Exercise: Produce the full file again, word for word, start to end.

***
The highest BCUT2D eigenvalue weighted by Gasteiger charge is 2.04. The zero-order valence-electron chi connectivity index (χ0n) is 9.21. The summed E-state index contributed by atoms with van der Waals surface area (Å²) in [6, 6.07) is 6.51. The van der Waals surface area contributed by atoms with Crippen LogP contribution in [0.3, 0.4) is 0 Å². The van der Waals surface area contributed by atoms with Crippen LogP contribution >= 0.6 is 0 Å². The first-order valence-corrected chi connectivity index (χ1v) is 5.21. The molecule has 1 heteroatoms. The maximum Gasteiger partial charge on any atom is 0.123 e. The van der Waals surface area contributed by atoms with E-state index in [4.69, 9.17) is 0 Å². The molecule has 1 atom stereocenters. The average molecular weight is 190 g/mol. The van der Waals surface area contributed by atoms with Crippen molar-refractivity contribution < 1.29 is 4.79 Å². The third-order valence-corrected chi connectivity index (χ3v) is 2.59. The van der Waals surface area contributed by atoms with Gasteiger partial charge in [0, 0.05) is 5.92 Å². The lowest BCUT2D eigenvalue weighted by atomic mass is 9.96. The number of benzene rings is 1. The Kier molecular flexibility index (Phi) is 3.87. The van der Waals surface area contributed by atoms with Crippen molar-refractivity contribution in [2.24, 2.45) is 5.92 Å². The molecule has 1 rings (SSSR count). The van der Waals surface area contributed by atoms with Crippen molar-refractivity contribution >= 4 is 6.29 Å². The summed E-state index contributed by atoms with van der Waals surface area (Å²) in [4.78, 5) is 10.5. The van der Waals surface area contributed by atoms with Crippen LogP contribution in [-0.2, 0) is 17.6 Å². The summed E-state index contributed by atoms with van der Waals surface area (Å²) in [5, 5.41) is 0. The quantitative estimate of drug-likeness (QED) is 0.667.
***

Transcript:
The highest BCUT2D eigenvalue weighted by Gasteiger charge is 2.04. The zero-order valence-electron chi connectivity index (χ0n) is 9.21. The summed E-state index contributed by atoms with van der Waals surface area (Å²) in [6, 6.07) is 6.51. The van der Waals surface area contributed by atoms with Crippen LogP contribution in [0.3, 0.4) is 0 Å². The van der Waals surface area contributed by atoms with Crippen LogP contribution >= 0.6 is 0 Å². The first-order valence-corrected chi connectivity index (χ1v) is 5.21. The molecule has 1 heteroatoms. The maximum Gasteiger partial charge on any atom is 0.123 e. The van der Waals surface area contributed by atoms with E-state index in [4.69, 9.17) is 0 Å². The molecule has 1 atom stereocenters. The average molecular weight is 190 g/mol. The van der Waals surface area contributed by atoms with Crippen molar-refractivity contribution < 1.29 is 4.79 Å². The third-order valence-corrected chi connectivity index (χ3v) is 2.59. The van der Waals surface area contributed by atoms with Gasteiger partial charge in [0, 0.05) is 5.92 Å². The lowest BCUT2D eigenvalue weighted by atomic mass is 9.96. The number of benzene rings is 1. The Kier molecular flexibility index (Phi) is 3.87. The van der Waals surface area contributed by atoms with Crippen molar-refractivity contribution in [2.24, 2.45) is 5.92 Å². The molecule has 1 rings (SSSR count). The van der Waals surface area contributed by atoms with Crippen molar-refractivity contribution >= 4 is 6.29 Å². The summed E-state index contributed by atoms with van der Waals surface area (Å²) in [4.78, 5) is 10.5. The van der Waals surface area contributed by atoms with Crippen LogP contribution in [-0.2, 0) is 17.6 Å². The summed E-state index contributed by atoms with van der Waals surface area (Å²) in [5, 5.41) is 0. The quantitative estimate of drug-likeness (QED) is 0.667.